A Norwegian housing cooperative says it plans to build the world’s largest wooden apartment building, a 14-storey structure in Bergen.  The project seeks to promote sustainable materials while at the same time boosting Norway’s vast forestry industry.  British Columbia recently changed the rules to allow six storey wood-frame buildings, up from four, and there has been debate about going even higher.  Read more at the Vancouver Sun.

Vancouver Technical school’s market garden to be a Canadian first

Under a new agreement between the Vancouver School Board and Fresh Roots Urban Farms, a non-profit society that promotes urban agriculture, Vancouver Technical School will be creating a 1,000 square meter garden on the school’s property in September.  The Van Tech garden  is expected to not only provide a valuable learning opportunity for students, but yield thousands of kilograms of vegetables.  The sale of those vegetables is expected to cover all costs.  The deal was described as the first of its kind in Canada.  Read more at the Vancouver Sun. 

Turning Rubble into Roads

The City of Edmonton Aggregate Recycling Programs recycles concrete, asphalt and other similar materials from reconstruction projects, private demolition and household renovations free of charge. The program provides an economical source of recycled material Edmonton then uses to construct and maintain streets and sidewalks, saving the city more than $15 million.  Read more at the Municipal Information Network.

Autism advocate raises concerns over inclusive education

The New Brunswick government will invest $62 million over the next three years to improve inclusive education.  Autism advocate and Fredericton lawyer Harold Doherty is questioning the education department’s plans around autism by pointing out that some children with autism cannot function properly in a mainstream classrooms.  “It’s a philosophy, it’s not an evidence based approach to educating children with disabilities,” Doherty said.  Read more at the CBC.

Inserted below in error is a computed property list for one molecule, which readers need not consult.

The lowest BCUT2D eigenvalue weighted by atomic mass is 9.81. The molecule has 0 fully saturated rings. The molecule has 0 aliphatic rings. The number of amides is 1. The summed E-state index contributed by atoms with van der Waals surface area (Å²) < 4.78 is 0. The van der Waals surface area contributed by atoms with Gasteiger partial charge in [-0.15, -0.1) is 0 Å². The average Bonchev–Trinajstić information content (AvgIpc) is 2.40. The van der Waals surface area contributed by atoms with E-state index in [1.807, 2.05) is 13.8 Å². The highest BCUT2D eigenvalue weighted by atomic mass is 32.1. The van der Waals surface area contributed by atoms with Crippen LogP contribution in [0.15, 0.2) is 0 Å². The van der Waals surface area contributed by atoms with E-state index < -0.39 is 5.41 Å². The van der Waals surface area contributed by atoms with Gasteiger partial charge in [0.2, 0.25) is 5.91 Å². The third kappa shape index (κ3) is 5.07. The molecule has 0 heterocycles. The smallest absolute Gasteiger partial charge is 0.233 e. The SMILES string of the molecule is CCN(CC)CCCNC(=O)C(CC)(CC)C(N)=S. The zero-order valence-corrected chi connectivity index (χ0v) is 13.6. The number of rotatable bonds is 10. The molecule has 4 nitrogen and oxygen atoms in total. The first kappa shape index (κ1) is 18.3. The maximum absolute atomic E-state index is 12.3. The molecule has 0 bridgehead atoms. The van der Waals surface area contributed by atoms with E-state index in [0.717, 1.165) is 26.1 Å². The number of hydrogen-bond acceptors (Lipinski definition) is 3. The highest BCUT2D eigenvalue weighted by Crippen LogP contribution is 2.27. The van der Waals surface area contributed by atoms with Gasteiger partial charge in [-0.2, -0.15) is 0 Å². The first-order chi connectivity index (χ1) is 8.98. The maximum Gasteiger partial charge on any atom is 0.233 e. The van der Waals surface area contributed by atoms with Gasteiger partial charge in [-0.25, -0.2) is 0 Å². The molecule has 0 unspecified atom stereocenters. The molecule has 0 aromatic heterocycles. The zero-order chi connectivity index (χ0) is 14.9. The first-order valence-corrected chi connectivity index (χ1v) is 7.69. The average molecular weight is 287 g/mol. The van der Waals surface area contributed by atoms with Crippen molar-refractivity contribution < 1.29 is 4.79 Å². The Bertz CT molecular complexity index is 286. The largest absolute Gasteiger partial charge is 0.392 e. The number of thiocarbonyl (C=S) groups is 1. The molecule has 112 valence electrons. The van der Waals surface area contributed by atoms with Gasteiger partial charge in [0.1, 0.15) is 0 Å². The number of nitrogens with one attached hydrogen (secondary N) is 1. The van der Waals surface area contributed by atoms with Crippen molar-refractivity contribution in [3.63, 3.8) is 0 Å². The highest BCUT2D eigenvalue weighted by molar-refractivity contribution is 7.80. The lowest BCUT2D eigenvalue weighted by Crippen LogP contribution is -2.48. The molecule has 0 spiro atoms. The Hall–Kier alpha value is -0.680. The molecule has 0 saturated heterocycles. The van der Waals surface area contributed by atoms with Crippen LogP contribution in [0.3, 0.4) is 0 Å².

Push continues for a living wage in Hamilton

Jim Stanford, well-known CAW economist and media commentator was the key note speaker at the Centre for Civic Governance’s Sharing of Good Ideas forum held in Hamilton recently. He spoke on The Living Wage.

His presentation was followed by a panel that included Sam Magavern, a volunteer attorney for the City of Buffalo Living Wage Commission; Hamilton Wentworth school board Trustee Robert Barlow and Hamilton Roundtable for Poverty Reduction Director Tom Cooper.

The City of Hamilton is exploring the idea of implementing a Living Wage for the Southern Ontario community.

CBC Hamilton interviewed Mr. Stanford following his presentation and subsequently did a feature piece on the issue of a Living Wage.  To read more and listen to the interview, please visit the CBC.

A Day in the Life of Our Taxes

Public health care, garbage pick up, safe food, clean water, public parks, emergency services, higher learning, the chance to live in great communities with the hope of reaching our personal dreams. It’s time to start having the conversation about what our taxes contribute to a healthy society.  See the video from the CCPA